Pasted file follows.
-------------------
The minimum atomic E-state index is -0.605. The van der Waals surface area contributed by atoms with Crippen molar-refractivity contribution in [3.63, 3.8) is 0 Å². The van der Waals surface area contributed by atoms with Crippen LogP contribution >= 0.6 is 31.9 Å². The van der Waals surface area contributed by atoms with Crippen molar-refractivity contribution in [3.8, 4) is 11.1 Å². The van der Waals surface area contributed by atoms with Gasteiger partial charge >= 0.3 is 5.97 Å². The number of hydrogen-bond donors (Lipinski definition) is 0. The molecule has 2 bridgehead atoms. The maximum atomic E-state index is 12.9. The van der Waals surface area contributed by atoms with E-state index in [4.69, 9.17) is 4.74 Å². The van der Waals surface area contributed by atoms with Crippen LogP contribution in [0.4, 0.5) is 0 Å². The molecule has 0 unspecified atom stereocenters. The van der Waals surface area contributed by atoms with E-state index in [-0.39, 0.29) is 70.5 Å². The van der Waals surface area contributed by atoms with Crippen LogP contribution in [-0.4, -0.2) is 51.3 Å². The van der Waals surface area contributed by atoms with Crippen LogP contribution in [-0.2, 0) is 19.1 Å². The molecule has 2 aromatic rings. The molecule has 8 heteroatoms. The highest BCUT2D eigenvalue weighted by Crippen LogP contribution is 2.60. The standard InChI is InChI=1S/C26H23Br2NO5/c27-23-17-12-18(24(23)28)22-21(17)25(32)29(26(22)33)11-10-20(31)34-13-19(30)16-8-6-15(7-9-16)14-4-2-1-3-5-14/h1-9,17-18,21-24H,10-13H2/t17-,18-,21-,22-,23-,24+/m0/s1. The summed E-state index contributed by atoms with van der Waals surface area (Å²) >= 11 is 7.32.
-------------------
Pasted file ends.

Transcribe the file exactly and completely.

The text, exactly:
The minimum atomic E-state index is -0.605. The van der Waals surface area contributed by atoms with Crippen molar-refractivity contribution in [3.63, 3.8) is 0 Å². The van der Waals surface area contributed by atoms with Crippen LogP contribution >= 0.6 is 31.9 Å². The van der Waals surface area contributed by atoms with Crippen molar-refractivity contribution in [3.8, 4) is 11.1 Å². The van der Waals surface area contributed by atoms with Gasteiger partial charge >= 0.3 is 5.97 Å². The number of hydrogen-bond donors (Lipinski definition) is 0. The molecule has 2 bridgehead atoms. The maximum atomic E-state index is 12.9. The van der Waals surface area contributed by atoms with E-state index in [4.69, 9.17) is 4.74 Å². The van der Waals surface area contributed by atoms with Crippen LogP contribution in [0.4, 0.5) is 0 Å². The molecule has 0 unspecified atom stereocenters. The van der Waals surface area contributed by atoms with E-state index in [-0.39, 0.29) is 70.5 Å². The van der Waals surface area contributed by atoms with Crippen LogP contribution in [-0.4, -0.2) is 51.3 Å². The van der Waals surface area contributed by atoms with Crippen LogP contribution in [-0.2, 0) is 19.1 Å². The molecule has 2 aromatic rings. The molecule has 8 heteroatoms. The highest BCUT2D eigenvalue weighted by Crippen LogP contribution is 2.60. The standard InChI is InChI=1S/C26H23Br2NO5/c27-23-17-12-18(24(23)28)22-21(17)25(32)29(26(22)33)11-10-20(31)34-13-19(30)16-8-6-15(7-9-16)14-4-2-1-3-5-14/h1-9,17-18,21-24H,10-13H2/t17-,18-,21-,22-,23-,24+/m0/s1. The summed E-state index contributed by atoms with van der Waals surface area (Å²) >= 11 is 7.32.